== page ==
Tim: A few minutes later, I realised exactly the reason for me thinking that: the underlying line basically is the Stranger Things theme. It’s not quite note for note but similar enough that it wouldn’t remotely surprise me if he’d thought “hey, something like that’d make a good backing for a song”. That’s not a bad thing, I suppose – inspiration has to come from somewhere, after all – but that doesn’t stop it sounding just a bit weird when there’s nothing else happening.

Tom: Mind you, the Stranger Things theme is itself inspired by a huge number of works from the actual 1980s — so perhaps it’s safe to say that it’s repeating the same homage. You’re right, though, this is certainly an attempt at dark and cinematic: perhaps a bit too much. Slowly fading to a second of silence in a track is a brave move, and this more or less pulls it off.

Tim: Having said that, when there is other stuff, it’s quite beautiful. Dark, certainly, and rather haunting. The voice fits the tone of the music perfectly, and the video is…well, along the same lines really. It’s an absolutely lovely track, and despite the darkness I could happily listen to it a good number of times.

Tom: It’d also make a good advert for ASDA.

Post Precious – Timebomb

“Bold start there, and it plays out interestingly.”

Tim: As far as I can tell, this duo doesn’t actually have anything to do with the girlband who represented us at Eurovision.

Tom: Good heavens, that’s an obscure reference. Well done.

Tim: They’re instead two indie pop folk who’ve teamed up to bring us this joy. I don’t want to spoil it, but don’t have this too loud if you’re in a public place.

Tim: Bold start there, and it plays out interestingly.

Tom: I honestly can’t tell whether that’s “love, you’re fucked” or “love your foot” as the first line.

Tim: Rather than a standard build up to the chorus, it almost builds down throughout the verses before coming storming back in with a PROPER BANGER of a chorus, at least, sort of.

Tom: Oh, I’m glad you qualified that.

Tim: I’m about to criticise it, but I want to say first: overall, this is great. Love it. HOWEVER, I think it’s a lot better on first listen than it comes across later, or at least if you pay attention and study it after a couple of listens it somewhat loses it. First time, you’re blown away by that chorus, you don’t notice that it calms down quite considerably after that first note, and doesn’t *quite* ever make it back up there, which it doesn’t, upsetting.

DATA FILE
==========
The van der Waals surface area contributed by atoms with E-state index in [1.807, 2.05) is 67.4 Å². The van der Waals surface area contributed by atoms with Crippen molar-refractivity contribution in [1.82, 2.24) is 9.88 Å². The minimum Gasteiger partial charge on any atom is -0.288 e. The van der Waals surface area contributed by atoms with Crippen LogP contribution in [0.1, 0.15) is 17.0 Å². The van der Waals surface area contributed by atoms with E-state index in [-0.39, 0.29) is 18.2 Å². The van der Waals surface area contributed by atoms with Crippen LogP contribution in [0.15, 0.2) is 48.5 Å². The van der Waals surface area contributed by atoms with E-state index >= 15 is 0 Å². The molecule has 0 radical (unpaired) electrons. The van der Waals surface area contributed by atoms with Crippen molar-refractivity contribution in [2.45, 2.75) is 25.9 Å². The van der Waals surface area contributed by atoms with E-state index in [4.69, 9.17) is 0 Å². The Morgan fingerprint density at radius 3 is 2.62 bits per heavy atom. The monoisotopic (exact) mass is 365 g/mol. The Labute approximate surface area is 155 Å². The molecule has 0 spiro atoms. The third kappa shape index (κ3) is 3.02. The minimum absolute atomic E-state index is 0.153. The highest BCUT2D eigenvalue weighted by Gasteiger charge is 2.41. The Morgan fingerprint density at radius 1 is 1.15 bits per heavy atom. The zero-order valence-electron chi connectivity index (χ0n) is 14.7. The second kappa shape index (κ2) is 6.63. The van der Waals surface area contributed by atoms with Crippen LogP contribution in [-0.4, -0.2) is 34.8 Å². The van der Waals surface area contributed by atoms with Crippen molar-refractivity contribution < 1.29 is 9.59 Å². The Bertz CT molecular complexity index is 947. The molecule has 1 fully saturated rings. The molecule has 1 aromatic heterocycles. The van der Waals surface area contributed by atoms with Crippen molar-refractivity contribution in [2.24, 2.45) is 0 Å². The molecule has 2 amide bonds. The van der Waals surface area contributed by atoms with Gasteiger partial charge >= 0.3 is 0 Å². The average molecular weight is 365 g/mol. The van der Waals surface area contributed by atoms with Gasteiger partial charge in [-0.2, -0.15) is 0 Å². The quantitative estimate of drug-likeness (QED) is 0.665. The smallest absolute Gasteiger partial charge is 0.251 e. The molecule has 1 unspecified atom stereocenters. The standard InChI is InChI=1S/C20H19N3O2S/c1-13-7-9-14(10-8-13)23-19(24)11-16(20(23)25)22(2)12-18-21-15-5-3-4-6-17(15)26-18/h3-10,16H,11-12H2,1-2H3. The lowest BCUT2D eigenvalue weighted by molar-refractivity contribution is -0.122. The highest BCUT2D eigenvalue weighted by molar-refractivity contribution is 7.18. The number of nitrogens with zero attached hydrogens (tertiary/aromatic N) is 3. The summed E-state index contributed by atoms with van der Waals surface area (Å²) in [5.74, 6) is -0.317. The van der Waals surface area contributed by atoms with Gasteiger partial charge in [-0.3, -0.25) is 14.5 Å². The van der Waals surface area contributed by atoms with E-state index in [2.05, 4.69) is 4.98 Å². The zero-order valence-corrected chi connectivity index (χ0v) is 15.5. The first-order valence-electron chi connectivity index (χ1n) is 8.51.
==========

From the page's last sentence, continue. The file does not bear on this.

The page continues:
Tom: Imagine if you weren’t blown away by that first chorus. I mean, I don’t have to, but you might want to.

Tim: Now, as I said, though, I still think it’s great, lovely, and listening to it in the background it’s fantastic, because it’s still big. Just, never quite hits that sweet spot that it did the first time.

Tom: Yep, despite my cynicism, this isn’t a bad track. It’s just a bit anemic for me; it never hit that sweet spot.

Donkeyboy – Kaleidoscope

“Discount Phil Collins going into the first chorus”

Tim: With advance warning that the video has one of those irritating bits where the song cuts out for no reason: here’s the first one off Donkeyboy in aaaaaages!

Tom: The Discount Phil Collins going into the first chorus works surprisingly well—

Tim: I’m sorry, WHAT? I…I don’t even know how to respond that.

Tom: —although I’m really not sure about the choice of synth patch that follows. The composition’s good, I’m just not sure about the production. And as for that video cutout…

Tim: It’s a bit unfortunate, really, because with the exact placement of it at the end of the final chorus, all it really does is draw attention to the fact that there’s thirty seconds of largely instrumental stuff that isn’t strictly necessary. Those thirty seconds are good, though, as indeed is pretty much all of the rest of the song – in fact, listening to the song rather than watching the video, I absolutely love this.

Tom: There are moments of absolute genius in here — the start of the pre-chorus — but I’m not convinced about all of it.

Tim: See, I am. It’s Donkeyboy doing what they do at their very very best, and that’s good.

Hanne Leland – You Don’t Own Me

“It’s a shame the verses have to suffer”

Tim: Our reader, Bjørnar, reckons this is “a powehouse synth pop ballad giving me chills. Strong message and catchy chorus.”

Tim: And I’m not really tempted to disagree with him.

Tom: That reminds me a lot of LIGHTS in style, and I mean that as a big compliment. It’s such a similar style, actually, that even after writing this I’m still half-convinced it’s some unreleased material from her. I don’t think I can give this an objective judgment, because it sounds so familiar.